Itamar Grinberg/Israeli Ministry of Tourism
Israel is truly a land of exceptional sights – and sites – from top to bottom. But roughly two hours south of Jerusalem, one of its most evocative (and popular) high points, so to speak, looms in the Judea desert some 396 metres (1,300 feet) above the shores of the Dead Sea. Masada (Hebrew for fortress) is an imposing UNESCO World Heritage Site, and after Jerusalem the most visited spot in the country. At this rugged fortress complex, excavated in the mid 1960s and dating back as early as the 1st century BC, a hardcore Jewish splinter group besieged by Roman forces in 73 AD killed themselves rather than surrender. Today, in addition to being a tourism star, Masada is used as a ceremonial site by the Israeli military’s special forces, who induct new members with the vow that “Masada shall not fall again”. (Other inductees make their vows at Jerusalem’s Western Wall.)The only written source for the history is Joseph ben Matityahu, who after fighting against Rome defected to the Romans, eventually becoming Galilee provincial governor Titus Flavius Josephus and authoring The Jewish War and other chronicles of contemporary Judea.
The notorious King Herod took the initial fortress and built two additional lavish palaces. Decades after his death, Jewish rebels overcame the garrison below Masada and were soon joined by other rebels when Romans destroyed the Temple in Jerusalem in 70 BCE; nearly 960 zealots held out for three years, establishing a community on the mountaintop.Close to 10,000 Roman legions, armed with battering rams and catapults, eventually breached the walls and entered the fortress, to find that almost all the defending Jews had killed themselves and/or each other rather than surrender. In recent history, this tale has been compared to the rebellion of the Warsaw Ghetto Jews during World War II, and has become a key icon bolstering the national identity of Israel itself.Today, 1,943 years later, hundreds of visitors arrive, by car or motorcoach, on Sunday through Friday (usually at or even before daybreak) to explore the stark mountaintop, crowned with the partly restored fortress and remnants of Herod’s lavish palace. A cable car carries visitors to the top, while the doughtiest do the hourlong hike up the steep, switchbacking “snake path”(others ride up and hike down).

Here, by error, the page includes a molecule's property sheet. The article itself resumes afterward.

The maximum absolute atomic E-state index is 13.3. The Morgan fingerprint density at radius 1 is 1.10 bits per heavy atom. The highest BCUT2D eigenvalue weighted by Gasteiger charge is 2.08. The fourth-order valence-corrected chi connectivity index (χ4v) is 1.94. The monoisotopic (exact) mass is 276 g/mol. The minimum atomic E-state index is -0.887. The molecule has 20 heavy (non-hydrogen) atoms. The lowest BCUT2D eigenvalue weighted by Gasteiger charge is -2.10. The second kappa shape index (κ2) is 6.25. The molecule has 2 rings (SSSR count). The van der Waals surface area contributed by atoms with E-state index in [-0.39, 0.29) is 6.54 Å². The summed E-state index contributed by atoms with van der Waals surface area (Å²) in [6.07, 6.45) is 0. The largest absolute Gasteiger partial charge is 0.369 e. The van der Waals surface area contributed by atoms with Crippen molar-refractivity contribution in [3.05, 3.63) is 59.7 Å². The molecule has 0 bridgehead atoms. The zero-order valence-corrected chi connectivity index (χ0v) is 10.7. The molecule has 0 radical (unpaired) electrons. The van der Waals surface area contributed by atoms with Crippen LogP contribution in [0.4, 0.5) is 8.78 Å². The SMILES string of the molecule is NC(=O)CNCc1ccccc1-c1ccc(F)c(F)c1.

There’s a synagogue in this complex, as well, thought to be the oldest remaining in the world. I love visiting this spartan space. It’s of course as different as can be from the fancy nearby digs of Herod, which include the elegant, three-level “Hanging Palace”, with walls decorated with multi-hued patterns and Corinthian capitals; a large calidarium (hot baths, among the best preserved part of the complex); and an elaborate mosaic floor with floral and geometric patterns. An amazing rainwater-catching cistern provided water to the mountaintop through a system of dams and channels.It all tells quite a tale, and is complemented by a visitor centre at the bottom with additional history and context. Keep in mind, too, that at just about any time of the year, this region is quite hot, and I highly recommend you carry water and wear hats and sunscreen.But do go - it is a site and a story not to be missed.
Marcia Levin is a Hollywood, Florida-based travel writer who specialises in topics of interest to seniors and cruise fans. A past president of the Society of American Travel Writers, her work has recently appeared in AAA Living, Porthole magazine, and numerous websites such as NeverStopTraveling.com.